Hortonworks Inc., a startup that focuses on a free suite of software known as Hadoop, has lost its membership to the $1-billion valuation club.
The Palo Alto, California-based startup, which is planning to go public, has an implied valuation of $496-million to $579-million, according to a regulatory filing today. The valuation is based on the company's plans to price its initial public offering at $12 to $14 a share, multiplied by its outstanding share count of 41.4 million shares, according to the filing.
That puts Hortonworks's value at less than the $1-billion the company got in March when it raised $150-million in funding from investors including BlackRock Inc. and Passport Capital LLC.
Mike Haro, a spokesman for Hortonworks, declined to comment.
The numbers highlight the disconnect in the valuations of publicly traded companies and privately held startups. Many Silicon Valley technology startups have boosted their valuations to more than $1-billion this year in private funding rounds, as investors have clamored for a piece of their growth at an earlier stage. Yet those valuations haven't necessarily held up as some of those companies have tried to make the leap from being closely held to going public.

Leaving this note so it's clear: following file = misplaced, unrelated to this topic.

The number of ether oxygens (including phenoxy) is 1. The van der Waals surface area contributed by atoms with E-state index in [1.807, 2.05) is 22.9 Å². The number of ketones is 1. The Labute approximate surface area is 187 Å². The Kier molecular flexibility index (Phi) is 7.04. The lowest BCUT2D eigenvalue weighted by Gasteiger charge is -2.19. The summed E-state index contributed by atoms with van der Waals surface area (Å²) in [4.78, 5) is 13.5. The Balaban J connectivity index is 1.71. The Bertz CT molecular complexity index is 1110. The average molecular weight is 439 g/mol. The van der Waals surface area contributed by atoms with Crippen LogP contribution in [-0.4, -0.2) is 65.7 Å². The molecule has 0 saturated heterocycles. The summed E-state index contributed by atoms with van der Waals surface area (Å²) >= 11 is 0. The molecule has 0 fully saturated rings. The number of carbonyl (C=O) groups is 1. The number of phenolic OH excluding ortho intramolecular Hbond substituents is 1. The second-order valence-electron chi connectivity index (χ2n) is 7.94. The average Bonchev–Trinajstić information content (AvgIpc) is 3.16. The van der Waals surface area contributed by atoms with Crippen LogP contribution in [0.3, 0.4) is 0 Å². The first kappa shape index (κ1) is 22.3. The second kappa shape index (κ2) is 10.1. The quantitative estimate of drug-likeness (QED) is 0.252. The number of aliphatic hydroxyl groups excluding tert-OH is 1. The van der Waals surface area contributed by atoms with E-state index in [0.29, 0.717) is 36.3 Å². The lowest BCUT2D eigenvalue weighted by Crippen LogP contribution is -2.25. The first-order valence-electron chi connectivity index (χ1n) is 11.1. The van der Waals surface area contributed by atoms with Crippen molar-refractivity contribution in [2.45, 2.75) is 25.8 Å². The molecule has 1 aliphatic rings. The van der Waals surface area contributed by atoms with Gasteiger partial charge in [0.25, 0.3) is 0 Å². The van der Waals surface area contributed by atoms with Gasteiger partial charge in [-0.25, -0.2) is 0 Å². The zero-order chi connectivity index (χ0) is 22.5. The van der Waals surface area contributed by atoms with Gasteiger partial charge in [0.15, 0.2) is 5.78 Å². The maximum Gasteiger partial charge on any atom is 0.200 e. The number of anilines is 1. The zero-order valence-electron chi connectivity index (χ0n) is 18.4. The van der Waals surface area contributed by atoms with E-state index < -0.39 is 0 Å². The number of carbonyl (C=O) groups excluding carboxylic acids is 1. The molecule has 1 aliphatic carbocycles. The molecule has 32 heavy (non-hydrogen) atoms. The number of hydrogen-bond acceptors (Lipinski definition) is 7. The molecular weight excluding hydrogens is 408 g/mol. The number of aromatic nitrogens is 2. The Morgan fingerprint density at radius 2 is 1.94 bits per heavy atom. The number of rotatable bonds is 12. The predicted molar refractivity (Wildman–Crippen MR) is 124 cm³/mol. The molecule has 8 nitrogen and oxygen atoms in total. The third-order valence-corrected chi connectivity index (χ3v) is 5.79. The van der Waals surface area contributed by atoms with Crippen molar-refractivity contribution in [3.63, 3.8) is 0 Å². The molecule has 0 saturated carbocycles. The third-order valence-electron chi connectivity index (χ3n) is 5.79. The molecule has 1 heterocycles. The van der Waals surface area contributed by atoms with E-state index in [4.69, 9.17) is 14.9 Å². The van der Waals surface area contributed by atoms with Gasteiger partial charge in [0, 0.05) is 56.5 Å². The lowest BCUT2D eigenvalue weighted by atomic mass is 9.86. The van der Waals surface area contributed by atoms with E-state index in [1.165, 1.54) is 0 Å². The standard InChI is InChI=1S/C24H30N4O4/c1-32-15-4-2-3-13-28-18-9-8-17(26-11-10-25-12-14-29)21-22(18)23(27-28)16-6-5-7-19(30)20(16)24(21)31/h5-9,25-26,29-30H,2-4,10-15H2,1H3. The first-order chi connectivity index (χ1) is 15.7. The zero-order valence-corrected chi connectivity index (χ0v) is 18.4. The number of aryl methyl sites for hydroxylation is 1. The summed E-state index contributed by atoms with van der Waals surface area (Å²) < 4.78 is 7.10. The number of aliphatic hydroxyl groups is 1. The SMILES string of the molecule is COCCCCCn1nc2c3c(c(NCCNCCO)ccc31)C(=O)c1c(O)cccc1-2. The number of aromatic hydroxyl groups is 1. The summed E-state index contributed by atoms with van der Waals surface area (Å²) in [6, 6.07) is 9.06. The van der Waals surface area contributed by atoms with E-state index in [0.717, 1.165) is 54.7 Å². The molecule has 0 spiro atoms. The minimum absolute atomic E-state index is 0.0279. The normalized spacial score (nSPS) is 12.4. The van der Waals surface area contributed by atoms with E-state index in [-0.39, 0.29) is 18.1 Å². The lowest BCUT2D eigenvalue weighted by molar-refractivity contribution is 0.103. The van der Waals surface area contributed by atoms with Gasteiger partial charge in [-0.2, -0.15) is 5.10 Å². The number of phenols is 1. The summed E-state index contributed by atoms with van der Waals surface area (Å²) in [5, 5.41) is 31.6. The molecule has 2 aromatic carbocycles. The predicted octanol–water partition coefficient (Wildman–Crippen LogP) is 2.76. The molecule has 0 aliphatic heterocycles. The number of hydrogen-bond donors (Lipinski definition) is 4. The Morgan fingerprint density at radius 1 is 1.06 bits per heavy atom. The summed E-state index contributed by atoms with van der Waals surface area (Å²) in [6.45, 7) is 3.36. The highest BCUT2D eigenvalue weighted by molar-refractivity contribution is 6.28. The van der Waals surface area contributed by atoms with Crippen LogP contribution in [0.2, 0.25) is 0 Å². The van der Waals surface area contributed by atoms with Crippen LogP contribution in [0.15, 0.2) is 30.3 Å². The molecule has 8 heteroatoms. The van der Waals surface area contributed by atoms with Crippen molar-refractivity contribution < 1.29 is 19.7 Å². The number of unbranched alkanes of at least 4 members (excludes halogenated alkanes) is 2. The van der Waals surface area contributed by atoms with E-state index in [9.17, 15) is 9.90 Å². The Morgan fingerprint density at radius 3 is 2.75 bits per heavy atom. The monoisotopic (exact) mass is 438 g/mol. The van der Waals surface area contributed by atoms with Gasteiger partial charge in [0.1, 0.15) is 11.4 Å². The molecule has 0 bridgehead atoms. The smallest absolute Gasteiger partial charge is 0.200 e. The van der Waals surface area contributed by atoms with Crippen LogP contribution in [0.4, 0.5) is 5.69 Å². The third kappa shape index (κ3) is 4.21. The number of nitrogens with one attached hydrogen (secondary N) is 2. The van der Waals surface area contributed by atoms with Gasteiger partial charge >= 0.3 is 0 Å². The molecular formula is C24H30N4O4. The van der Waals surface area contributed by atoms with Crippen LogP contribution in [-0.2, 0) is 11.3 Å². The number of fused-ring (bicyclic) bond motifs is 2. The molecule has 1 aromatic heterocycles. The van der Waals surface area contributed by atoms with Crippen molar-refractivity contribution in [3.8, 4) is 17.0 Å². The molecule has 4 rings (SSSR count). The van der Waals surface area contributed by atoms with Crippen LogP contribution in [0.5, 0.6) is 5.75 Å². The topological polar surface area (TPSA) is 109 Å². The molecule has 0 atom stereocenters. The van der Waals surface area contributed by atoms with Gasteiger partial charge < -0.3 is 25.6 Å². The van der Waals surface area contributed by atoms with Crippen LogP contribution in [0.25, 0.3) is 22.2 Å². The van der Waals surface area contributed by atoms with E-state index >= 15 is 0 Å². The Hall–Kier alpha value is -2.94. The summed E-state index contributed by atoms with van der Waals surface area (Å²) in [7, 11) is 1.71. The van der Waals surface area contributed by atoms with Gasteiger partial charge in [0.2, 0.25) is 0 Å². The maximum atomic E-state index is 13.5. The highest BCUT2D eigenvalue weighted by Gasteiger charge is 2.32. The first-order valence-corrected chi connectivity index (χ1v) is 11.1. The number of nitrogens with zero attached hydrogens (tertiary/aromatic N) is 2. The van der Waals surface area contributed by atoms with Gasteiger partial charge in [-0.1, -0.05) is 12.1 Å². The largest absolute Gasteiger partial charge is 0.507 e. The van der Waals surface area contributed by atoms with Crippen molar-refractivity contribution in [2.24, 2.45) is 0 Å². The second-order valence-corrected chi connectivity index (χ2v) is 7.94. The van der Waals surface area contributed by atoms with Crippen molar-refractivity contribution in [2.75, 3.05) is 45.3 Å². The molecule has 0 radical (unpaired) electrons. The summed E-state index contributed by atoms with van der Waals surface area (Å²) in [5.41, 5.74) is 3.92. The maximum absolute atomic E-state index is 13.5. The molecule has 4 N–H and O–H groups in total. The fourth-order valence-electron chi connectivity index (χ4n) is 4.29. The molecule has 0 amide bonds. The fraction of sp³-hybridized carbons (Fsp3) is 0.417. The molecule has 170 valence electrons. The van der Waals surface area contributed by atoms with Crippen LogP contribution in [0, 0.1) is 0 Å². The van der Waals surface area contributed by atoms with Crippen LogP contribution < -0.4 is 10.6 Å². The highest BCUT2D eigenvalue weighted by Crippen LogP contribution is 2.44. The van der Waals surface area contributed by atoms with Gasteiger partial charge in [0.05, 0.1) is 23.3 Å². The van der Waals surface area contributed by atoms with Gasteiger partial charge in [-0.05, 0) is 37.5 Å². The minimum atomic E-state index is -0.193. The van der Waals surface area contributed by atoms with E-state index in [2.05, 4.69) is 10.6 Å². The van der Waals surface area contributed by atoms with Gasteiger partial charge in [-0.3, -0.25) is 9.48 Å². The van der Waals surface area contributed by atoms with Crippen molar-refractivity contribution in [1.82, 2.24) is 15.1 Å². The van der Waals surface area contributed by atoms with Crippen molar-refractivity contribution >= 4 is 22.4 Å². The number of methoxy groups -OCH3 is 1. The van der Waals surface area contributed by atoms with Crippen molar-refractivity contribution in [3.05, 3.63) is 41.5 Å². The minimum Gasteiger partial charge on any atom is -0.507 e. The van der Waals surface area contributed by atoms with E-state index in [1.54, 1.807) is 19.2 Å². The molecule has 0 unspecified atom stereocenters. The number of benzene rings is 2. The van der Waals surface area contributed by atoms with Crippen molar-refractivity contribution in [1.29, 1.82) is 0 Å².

Box's Valuation Storage startup Box Inc. recently delayed its market debut amid stock market volatility and after disclosing that its costs had soared far ahead of revenue. In July, after filing to go public, Box raised more private financing at a $2.4-billion valuation, just slightly above the $2-billion it was valued at in December 2013. Box CEO Aaron Levie said in November that "we should not have filed when we did" to go public.
Hortonworks leads a pack of companies seeking to commercialize Hadoop, an open source suite of software that was originally developed at Yahoo! Inc. to help compete with Google Inc. The market for Hadoop products, software and services is projected to reach $50.2-billion in 2020, up from $1.5-billion in 2012, according to a report in March from Allied Market Research.
Hortonworks filed to go public last month and is the first Hadoop company to do so, ahead of rivals MapR Technologies Inc. and Cloudera Inc. Sales in the year that ended in April 2013 rose to $11-million from $1.6-million a year earlier, while its net loss widened to $36.6-million from $11.5-million, according to its filings.